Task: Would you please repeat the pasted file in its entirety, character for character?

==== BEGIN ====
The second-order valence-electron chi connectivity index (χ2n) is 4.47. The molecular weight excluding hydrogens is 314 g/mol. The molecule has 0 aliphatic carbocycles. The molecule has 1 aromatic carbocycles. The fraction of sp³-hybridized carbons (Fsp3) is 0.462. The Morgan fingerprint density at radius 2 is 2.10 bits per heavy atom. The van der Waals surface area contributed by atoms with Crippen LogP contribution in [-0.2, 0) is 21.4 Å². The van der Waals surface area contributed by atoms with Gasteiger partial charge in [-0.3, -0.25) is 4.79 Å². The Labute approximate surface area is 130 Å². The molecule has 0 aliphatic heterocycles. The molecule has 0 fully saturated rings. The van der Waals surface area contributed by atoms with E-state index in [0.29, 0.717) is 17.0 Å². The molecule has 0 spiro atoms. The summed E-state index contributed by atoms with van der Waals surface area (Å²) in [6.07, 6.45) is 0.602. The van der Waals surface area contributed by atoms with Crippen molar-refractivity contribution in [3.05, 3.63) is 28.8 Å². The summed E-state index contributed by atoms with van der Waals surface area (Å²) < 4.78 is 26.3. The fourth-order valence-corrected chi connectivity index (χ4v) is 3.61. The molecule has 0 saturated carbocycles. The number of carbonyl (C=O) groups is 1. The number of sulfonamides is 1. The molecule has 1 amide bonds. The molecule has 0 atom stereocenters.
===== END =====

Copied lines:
The second-order valence-electron chi connectivity index (χ2n) is 4.47. The molecular weight excluding hydrogens is 314 g/mol. The molecule has 0 aliphatic carbocycles. The molecule has 1 aromatic carbocycles. The fraction of sp³-hybridized carbons (Fsp3) is 0.462. The Morgan fingerprint density at radius 2 is 2.10 bits per heavy atom. The van der Waals surface area contributed by atoms with Crippen LogP contribution in [-0.2, 0) is 21.4 Å². The van der Waals surface area contributed by atoms with Gasteiger partial charge in [-0.3, -0.25) is 4.79 Å². The Labute approximate surface area is 130 Å². The molecule has 0 aliphatic heterocycles. The molecule has 0 fully saturated rings. The van der Waals surface area contributed by atoms with E-state index in [0.29, 0.717) is 17.0 Å². The molecule has 0 spiro atoms. The summed E-state index contributed by atoms with van der Waals surface area (Å²) in [6.07, 6.45) is 0.602. The van der Waals surface area contributed by atoms with Crippen molar-refractivity contribution in [3.05, 3.63) is 28.8 Å². The summed E-state index contributed by atoms with van der Waals surface area (Å²) < 4.78 is 26.3. The fourth-order valence-corrected chi connectivity index (χ4v) is 3.61. The molecule has 0 saturated carbocycles. The number of carbonyl (C=O) groups is 1. The number of sulfonamides is 1. The molecule has 1 amide bonds. The molecule has 0 atom stereocenters.